the use of exercise in place of antidepressants.
Psychologist James Blumenthal studied the “connection” between mood and exercise with a controlled experiment. “A group of adults with major depressive disorder were given one of four assignments: supervised exercise, exercise at home, antidepressants or a placebo.” He concluded that patients exercising or on antidepressants showed more improvement than those on the placebo (Weir). This study leads to the conclusion that exercise can reduce the use of antidepressants. One of the more easily understood hypotheses is the distraction hypothesis. This hypothesis implies that exercise can distract a person from depressive thoughts and worries. Generally, distracting activities have a more positive influence on the management of depression than self focused activities such as journaling or identifying things that describe one’s mood (Craft). In multiple studies, exercise has been compared with other types of distractions.
Exercise is either more effective than some activities in reducing depression or similar in aiding the reduction of depression (Craft). Therefore, exercise is a good choice of a distracting activity. In correlation with the distraction hypothesis, sports psychologist Darcy Wallace suggests that exercise can be used for getting people out of their depressive cycle. If someone gets into a routine of walking daily, it gives them a goal.
Once the patient gets moving and experiences even a short burst of feeling good, “they can document that things got lighter for them” (Wallace). This happy memory will make the person more inclined to exercise again.The last major hypothesis is the self efficacy hypothesis. Self-efficacy is “the belief that one possesses the necessary skills to complete a task as well as the confidence that the task can actually be completed with the desired outcome obtained” (Craft). Psychologist Albert Bandura explains that depressed people often feel they cannot bring about positive outcomes in their life and have low confidence that they can deal with their symptoms of depression. Exercise causes self efficacy to be enhanced because it provides the individual with a feeling that they have mastered something (Craft).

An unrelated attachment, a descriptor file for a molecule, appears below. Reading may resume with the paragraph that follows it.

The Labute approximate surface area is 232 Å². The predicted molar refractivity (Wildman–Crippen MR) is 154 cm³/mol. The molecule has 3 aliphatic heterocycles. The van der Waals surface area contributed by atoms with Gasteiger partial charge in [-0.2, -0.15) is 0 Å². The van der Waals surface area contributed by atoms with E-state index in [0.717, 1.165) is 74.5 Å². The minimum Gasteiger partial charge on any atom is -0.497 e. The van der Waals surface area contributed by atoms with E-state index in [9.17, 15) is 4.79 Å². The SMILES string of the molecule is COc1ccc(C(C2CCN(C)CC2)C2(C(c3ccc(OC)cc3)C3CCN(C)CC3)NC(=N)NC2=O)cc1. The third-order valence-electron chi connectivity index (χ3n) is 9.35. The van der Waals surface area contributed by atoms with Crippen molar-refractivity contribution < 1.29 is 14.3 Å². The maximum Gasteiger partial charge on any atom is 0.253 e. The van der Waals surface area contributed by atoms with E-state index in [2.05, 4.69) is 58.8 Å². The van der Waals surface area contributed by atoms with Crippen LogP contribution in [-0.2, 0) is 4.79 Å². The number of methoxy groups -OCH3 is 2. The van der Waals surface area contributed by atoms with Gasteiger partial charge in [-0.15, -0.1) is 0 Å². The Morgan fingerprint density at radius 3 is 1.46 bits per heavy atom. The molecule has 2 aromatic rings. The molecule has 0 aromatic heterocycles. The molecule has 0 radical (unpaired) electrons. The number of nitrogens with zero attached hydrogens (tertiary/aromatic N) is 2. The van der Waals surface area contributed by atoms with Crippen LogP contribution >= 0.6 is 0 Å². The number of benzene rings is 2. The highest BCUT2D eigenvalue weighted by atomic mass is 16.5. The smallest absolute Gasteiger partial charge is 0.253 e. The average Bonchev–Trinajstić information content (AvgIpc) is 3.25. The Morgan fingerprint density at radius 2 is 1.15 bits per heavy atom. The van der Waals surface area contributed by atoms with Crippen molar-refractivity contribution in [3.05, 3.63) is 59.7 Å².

Self efficacy is difficult to measure, and its effects on depression continue to be studied. Wallace was asked whether the positive effect from exercise is due to feeling confident or being fit. She said the positive effect is due to confidence; a person can look physically fit, but not feel good. She added that confidence is internal so that is why it is more beneficial than fitness to someone who is depressed (Wallace). This idea supports the self efficacy hypothesis.
All five of these hypotheses continue to be studied. “More research is needed to determine which, if any, of the mechanisms described herein are important moderators of the exercise effect. It is highly likely that a combination of biological, psychological, and sociological factors influence the relationship between exercise and depression” (Craft). The exact mechanism, type and duration of exercise that will produce these effects on depression have not been determined; however, it is known that exercise exerts positive effect on depression itself.